Stocks And Interest Rates: A Simple Guide

In case you haven’t heard, last night, the Federal Reserve had finally raised interest rates in the U.S. after nearly a decade of not doing so.

There’d likely be plenty of opinions pinging back and forth in the media and financial institutions about what the rate hike would mean for stock markets around the world.

To straighten out all the hullabaloo, my colleague Morgan Housel had penned a great straightforward guide to what U.S. stocks would do when interest rates climb. Here it is:

“Higher interest rates makes bonds more attractive. That’s bad for stocks.

But the Fed is raising rates because the [U.S.] economy is strong. That’s good for stocks..

Higher rates could mean higher inflation is anticipated. That’s bad for stocks.

But higher inflation could increase revenue growth. That’s good for stocks.

Higher rates could curtail lending. That’s bad for stocks.

But less lending reduces the odds of a credit crisis. That’s good for stocks.

Higher rates could hurt leveraged companies. That’s bad for stocks.

But higher rates increase the interest income for companies with lots of cash. That’s good for stocks.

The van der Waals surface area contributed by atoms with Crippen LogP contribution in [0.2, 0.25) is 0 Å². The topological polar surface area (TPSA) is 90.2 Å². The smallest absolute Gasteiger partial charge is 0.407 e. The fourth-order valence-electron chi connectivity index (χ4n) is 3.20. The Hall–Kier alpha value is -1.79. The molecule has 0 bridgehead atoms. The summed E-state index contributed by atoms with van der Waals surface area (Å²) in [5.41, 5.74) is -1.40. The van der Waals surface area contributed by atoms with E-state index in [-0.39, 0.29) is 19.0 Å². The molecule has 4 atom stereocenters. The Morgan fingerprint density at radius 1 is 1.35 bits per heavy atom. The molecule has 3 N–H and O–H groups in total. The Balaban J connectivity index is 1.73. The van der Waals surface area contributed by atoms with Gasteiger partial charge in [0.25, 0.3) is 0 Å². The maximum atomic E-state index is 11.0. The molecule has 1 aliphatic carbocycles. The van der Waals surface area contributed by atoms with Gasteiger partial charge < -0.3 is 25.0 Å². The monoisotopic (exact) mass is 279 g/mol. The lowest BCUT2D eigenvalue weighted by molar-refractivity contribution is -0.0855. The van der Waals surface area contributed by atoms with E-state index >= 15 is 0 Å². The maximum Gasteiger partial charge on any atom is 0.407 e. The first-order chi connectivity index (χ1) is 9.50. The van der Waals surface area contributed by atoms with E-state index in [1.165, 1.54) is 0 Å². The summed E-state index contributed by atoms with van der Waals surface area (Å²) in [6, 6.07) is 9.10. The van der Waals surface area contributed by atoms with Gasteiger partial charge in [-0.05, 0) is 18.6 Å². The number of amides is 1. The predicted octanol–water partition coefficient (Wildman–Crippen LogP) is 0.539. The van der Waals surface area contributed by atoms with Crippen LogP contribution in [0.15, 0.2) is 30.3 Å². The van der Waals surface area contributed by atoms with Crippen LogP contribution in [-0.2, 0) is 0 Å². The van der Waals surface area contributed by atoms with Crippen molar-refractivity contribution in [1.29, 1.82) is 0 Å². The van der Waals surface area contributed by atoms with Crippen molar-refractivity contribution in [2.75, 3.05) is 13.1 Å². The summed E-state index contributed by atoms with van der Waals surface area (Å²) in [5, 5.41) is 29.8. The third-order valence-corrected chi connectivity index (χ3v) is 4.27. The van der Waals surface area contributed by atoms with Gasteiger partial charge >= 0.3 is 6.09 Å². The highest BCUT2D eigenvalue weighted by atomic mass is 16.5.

Higher interest rates mean the Fed is taking away the punchbowl. That’s bad for stocks.

But higher rates mean the Fed has room to cut interest rates when it needs to. That’s good for stocks.

So, who knows [emphasis mine].”

To sum up Morgan’s guide-to-what-would-stocks-do-when-interest-rates-climb, it would be this: ¯\_(ツ)_/¯

And I agree. No one really knows. This is very important to note for us investors in Singapore. The effects of a U.S. interest rate hike on the U.S. stock market is already unclear. It’d be even murkier when it comes to stocks in Singapore.

So, focus on things we can control, as Morgan suggested in his piece – things like how long you can stay invested for and what stocks you choose to buy. These can have massive effects on your investing results.

For instance, it has been shown historically that the odds of the Straits Times Index (SGX: ^STI) making a loss declines the longer an investor can hold on to it. There are also stocks with trouble signs – such as poor fundamentals or sky-high prices – that are perhaps best avoided.

Billionaire investor Warren Buffett has been in the investing business for more than five decades. And in all those years, he has never bothered about macroeconomic factors like “what would the Fed do” when he makes his investing decisions. His focus has always been – and is very likely to continue to be – on things he can control, like his investing time horizon and the businesses he buys.

Buffett’s experience is perhaps the best piece of advice I can think of when it comes to the circus surrounding the question of what would stocks do when interest rates climb.

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The information provided is for general information purposes only and is not intended to be personalised investment or financial advice. Motley Fool Singapore writer Chong Ser Jing doesn't own shares in any companies mentioned.